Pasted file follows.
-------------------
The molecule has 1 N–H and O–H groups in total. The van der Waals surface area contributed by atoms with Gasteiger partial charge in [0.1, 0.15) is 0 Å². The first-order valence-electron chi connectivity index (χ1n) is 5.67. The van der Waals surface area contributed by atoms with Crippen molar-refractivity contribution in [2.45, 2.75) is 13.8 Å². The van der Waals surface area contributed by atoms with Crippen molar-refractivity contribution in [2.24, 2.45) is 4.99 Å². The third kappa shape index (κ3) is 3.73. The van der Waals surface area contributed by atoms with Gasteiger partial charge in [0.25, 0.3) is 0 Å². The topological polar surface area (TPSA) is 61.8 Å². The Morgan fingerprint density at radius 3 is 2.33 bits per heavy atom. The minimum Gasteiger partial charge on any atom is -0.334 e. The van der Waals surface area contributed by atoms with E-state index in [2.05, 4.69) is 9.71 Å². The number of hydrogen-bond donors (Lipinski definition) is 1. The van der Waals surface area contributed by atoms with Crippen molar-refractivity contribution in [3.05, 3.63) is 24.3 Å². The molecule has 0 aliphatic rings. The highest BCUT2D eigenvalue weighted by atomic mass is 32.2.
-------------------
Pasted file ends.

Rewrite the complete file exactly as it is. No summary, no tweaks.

The molecule has 1 N–H and O–H groups in total. The van der Waals surface area contributed by atoms with Gasteiger partial charge in [0.1, 0.15) is 0 Å². The first-order valence-electron chi connectivity index (χ1n) is 5.67. The van der Waals surface area contributed by atoms with Crippen molar-refractivity contribution in [2.45, 2.75) is 13.8 Å². The van der Waals surface area contributed by atoms with Crippen molar-refractivity contribution in [2.24, 2.45) is 4.99 Å². The third kappa shape index (κ3) is 3.73. The van der Waals surface area contributed by atoms with Gasteiger partial charge in [0.25, 0.3) is 0 Å². The topological polar surface area (TPSA) is 61.8 Å². The Morgan fingerprint density at radius 3 is 2.33 bits per heavy atom. The minimum Gasteiger partial charge on any atom is -0.334 e. The van der Waals surface area contributed by atoms with E-state index in [2.05, 4.69) is 9.71 Å². The number of hydrogen-bond donors (Lipinski definition) is 1. The van der Waals surface area contributed by atoms with Crippen molar-refractivity contribution in [3.05, 3.63) is 24.3 Å². The molecule has 0 aliphatic rings. The highest BCUT2D eigenvalue weighted by atomic mass is 32.2.